A new government plan announced this summer in coordination with the UN’s children and migration agencies may seriously address the problem of child recruitment. It aims at strengthening reporting mechanisms and early warning systems in 16 regions.

Still, many insist that the government is failing to do enough to protect their children. Key features of the peace deal aimed at addressing the roots of the armed conflict, such as rural reform and development, remain pending – and may take another 10 years to fully implement, according to the Comptroller General’s Office.

For families in the north of Cauca, time is running out. Luis and his family fled the area, but other children have not been able to run away. In the rural hillsides of Corinto, Gonzalo Cuetia, a local patrol chief, said 20% of young people had been recruited into armed gangs this year in a blow for his community and the wider peace process.

“In our families and in our communities, we dream that our youth can replace us as defenders of life,” said Cuetia. “We want them to support the community, not destroy it.”

• This article was amended on 9 November 2020 to clarify that while Cauca is a province in the south-west of Colombia, the area in question is in the north of the province.

Christina Noriega

The GuardianTramp

Related Content

Article image
‘We can transition to a better country’: a trans Colombian on diversity in ecology and society
Brigitte Baptiste has a high profile as a transgender Colombian woman and an ecologist – in a country where both are targeted

Genevieve Glatsky

03, Jan, 2022 @12:15 PM

Article image
Peace is war as armed groups roil Colombia's lawless border region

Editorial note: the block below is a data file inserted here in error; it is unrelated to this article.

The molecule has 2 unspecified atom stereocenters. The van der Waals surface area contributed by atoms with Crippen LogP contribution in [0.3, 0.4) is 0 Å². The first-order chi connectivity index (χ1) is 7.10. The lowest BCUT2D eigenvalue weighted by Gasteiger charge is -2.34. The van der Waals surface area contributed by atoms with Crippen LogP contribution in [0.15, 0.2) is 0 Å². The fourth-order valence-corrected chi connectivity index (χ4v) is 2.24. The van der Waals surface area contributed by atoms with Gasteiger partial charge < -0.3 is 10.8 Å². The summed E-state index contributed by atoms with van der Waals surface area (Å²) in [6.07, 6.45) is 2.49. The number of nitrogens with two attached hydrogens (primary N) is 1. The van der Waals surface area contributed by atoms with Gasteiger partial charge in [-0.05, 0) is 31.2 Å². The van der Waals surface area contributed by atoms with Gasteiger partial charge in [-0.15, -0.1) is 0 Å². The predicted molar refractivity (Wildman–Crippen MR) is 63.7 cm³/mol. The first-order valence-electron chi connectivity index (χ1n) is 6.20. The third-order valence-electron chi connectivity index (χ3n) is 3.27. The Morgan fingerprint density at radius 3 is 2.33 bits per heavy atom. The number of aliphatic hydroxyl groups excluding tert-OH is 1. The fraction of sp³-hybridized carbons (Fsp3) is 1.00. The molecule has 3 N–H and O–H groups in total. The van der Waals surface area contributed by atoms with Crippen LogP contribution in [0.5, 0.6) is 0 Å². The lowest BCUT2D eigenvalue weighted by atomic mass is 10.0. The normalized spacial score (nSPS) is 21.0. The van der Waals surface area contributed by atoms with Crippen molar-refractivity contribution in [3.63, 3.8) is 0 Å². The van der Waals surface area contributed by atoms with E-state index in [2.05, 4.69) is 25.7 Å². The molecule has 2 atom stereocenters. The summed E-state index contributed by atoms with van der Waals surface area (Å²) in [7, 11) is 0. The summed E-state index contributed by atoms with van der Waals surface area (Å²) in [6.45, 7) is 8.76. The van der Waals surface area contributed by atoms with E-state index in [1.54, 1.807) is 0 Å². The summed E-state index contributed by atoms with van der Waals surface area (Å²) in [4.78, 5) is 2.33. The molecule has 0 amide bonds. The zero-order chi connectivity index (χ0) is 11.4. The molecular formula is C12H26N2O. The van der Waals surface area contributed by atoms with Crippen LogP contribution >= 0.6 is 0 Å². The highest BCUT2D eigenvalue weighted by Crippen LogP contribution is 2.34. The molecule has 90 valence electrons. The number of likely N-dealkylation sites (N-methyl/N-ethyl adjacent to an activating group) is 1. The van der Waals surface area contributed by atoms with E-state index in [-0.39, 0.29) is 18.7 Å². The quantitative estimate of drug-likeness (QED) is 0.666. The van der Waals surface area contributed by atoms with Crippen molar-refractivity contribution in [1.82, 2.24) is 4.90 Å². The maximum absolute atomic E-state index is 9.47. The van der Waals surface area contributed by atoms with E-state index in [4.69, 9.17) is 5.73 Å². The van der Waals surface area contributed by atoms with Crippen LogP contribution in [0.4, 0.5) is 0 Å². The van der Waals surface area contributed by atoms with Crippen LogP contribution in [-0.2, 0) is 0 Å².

A peace deal with Farc guerrillas was meant to end decades of conflict but in Catatumbo violence is worse than ever

Joe Parkin Daniels in Ocaña, Colombia

20, Jul, 2019 @11:02 AM

Article image
‘I miss school’: 800m children still not fully back in classes
Rights groups warn that children across the world are being pushed into abusive situations, from early marriage to child labour

Harriet Grant, Sally Hayden, Ruchi Kumar, Luke Taylor

05, Apr, 2021 @7:00 AM

Article image
Colombia's armed groups sow seeds of new conflict as war with Farc ends
Last year’s deal with the guerrilla group left a power vacuum, putting authorities and residents on edge amid new violence: ‘Everyone’s nervous’

Sibylla Brodzinsky in Argelia

18, Apr, 2017 @9:00 AM

Article image
‘We must not show fear’: Colombia’s children learn to defend their way of life – a photo essay
In Cauca province, where hundreds of environmental defenders have been killed since 2016, children aged five to 15 are taught non-violent ways to avoid recruitment into militias and protect their land

Steven Grattan in Toribío, Colombia

25, Jul, 2022 @10:00 AM

Article image
If Colombia is to realise its potential, its people must vote for peace | Jonathan Glennie
By rejecting violence, Colombia can achieve social progress and reinvigorate development cornerstones such as education, healthcare and employment

Jonathan Glennie

26, Sep, 2016 @9:36 AM

Article image
'We have a right to be at the table': four pioneering female peacekeepers
Twenty years after a landmark UN resolution, leading figures share insight on women’s vital role in mediating conflict

Carmela Fonbuena in Manila, Joe Parkin Daniels in Bogotá, Liz Ford and Kate Hodal

29, Oct, 2020 @10:30 AM

Article image
'People are tired of 70 years of killings and violence': Colombia's peace process
Two activists in Colombia talk about their hopes and fears over bringing an end to the world’s longest running civil war

Clár Ní Chonghaile

09, May, 2016 @11:57 AM

Article image
Colombia's hidden victims finally get their day in court
A new special tribunal, a provision of the 2016 peace deal, is forcing the country to reckon with the sexual violence of its past

Joe Parkin Daniels in Bogotá

21, Nov, 2018 @7:00 AM

Article image
Colombia's ex-guerrillas: isolated, abandoned and living in fear
A tumbledown camp is home to many former Farc rebels four years after peace accords while hundreds more have been killed

Joe Parkin Daniels in Carrizal

03, Feb, 2021 @4:39 PM